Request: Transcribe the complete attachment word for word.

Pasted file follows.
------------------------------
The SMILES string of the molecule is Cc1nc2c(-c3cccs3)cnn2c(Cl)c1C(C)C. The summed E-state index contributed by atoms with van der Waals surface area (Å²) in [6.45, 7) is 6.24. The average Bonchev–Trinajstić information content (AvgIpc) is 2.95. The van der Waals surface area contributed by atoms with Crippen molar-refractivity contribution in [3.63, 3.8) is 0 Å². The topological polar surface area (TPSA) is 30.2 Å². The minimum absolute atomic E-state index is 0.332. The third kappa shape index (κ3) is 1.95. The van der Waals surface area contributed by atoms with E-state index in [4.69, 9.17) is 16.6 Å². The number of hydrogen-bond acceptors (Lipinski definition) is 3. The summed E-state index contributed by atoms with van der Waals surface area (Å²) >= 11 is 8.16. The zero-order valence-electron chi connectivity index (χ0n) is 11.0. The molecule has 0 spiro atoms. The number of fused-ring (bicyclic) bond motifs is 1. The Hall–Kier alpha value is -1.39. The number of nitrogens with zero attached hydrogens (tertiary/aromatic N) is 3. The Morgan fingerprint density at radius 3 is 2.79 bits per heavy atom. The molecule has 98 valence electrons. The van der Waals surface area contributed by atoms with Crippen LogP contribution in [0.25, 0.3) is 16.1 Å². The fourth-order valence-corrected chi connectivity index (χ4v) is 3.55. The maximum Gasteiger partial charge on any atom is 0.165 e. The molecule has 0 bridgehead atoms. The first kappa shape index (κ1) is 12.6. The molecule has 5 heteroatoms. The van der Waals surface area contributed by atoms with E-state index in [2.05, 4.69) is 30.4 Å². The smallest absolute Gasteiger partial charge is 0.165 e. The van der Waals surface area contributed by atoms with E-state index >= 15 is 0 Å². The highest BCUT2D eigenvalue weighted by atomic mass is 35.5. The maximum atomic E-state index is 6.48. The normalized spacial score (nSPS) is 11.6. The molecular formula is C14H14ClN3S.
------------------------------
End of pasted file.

The SMILES string of the molecule is Cc1nc2c(-c3cccs3)cnn2c(Cl)c1C(C)C. The summed E-state index contributed by atoms with van der Waals surface area (Å²) in [6.45, 7) is 6.24. The average Bonchev–Trinajstić information content (AvgIpc) is 2.95. The van der Waals surface area contributed by atoms with Crippen molar-refractivity contribution in [3.63, 3.8) is 0 Å². The topological polar surface area (TPSA) is 30.2 Å². The minimum absolute atomic E-state index is 0.332. The third kappa shape index (κ3) is 1.95. The van der Waals surface area contributed by atoms with E-state index in [4.69, 9.17) is 16.6 Å². The number of hydrogen-bond acceptors (Lipinski definition) is 3. The summed E-state index contributed by atoms with van der Waals surface area (Å²) >= 11 is 8.16. The zero-order valence-electron chi connectivity index (χ0n) is 11.0. The molecule has 0 spiro atoms. The number of fused-ring (bicyclic) bond motifs is 1. The Hall–Kier alpha value is -1.39. The number of nitrogens with zero attached hydrogens (tertiary/aromatic N) is 3. The Morgan fingerprint density at radius 3 is 2.79 bits per heavy atom. The molecule has 98 valence electrons. The van der Waals surface area contributed by atoms with Crippen LogP contribution in [0.25, 0.3) is 16.1 Å². The fourth-order valence-corrected chi connectivity index (χ4v) is 3.55. The maximum Gasteiger partial charge on any atom is 0.165 e. The molecule has 0 bridgehead atoms. The first kappa shape index (κ1) is 12.6. The molecule has 5 heteroatoms. The van der Waals surface area contributed by atoms with E-state index in [2.05, 4.69) is 30.4 Å². The smallest absolute Gasteiger partial charge is 0.165 e. The van der Waals surface area contributed by atoms with E-state index >= 15 is 0 Å². The highest BCUT2D eigenvalue weighted by atomic mass is 35.5. The maximum atomic E-state index is 6.48. The normalized spacial score (nSPS) is 11.6. The molecular formula is C14H14ClN3S.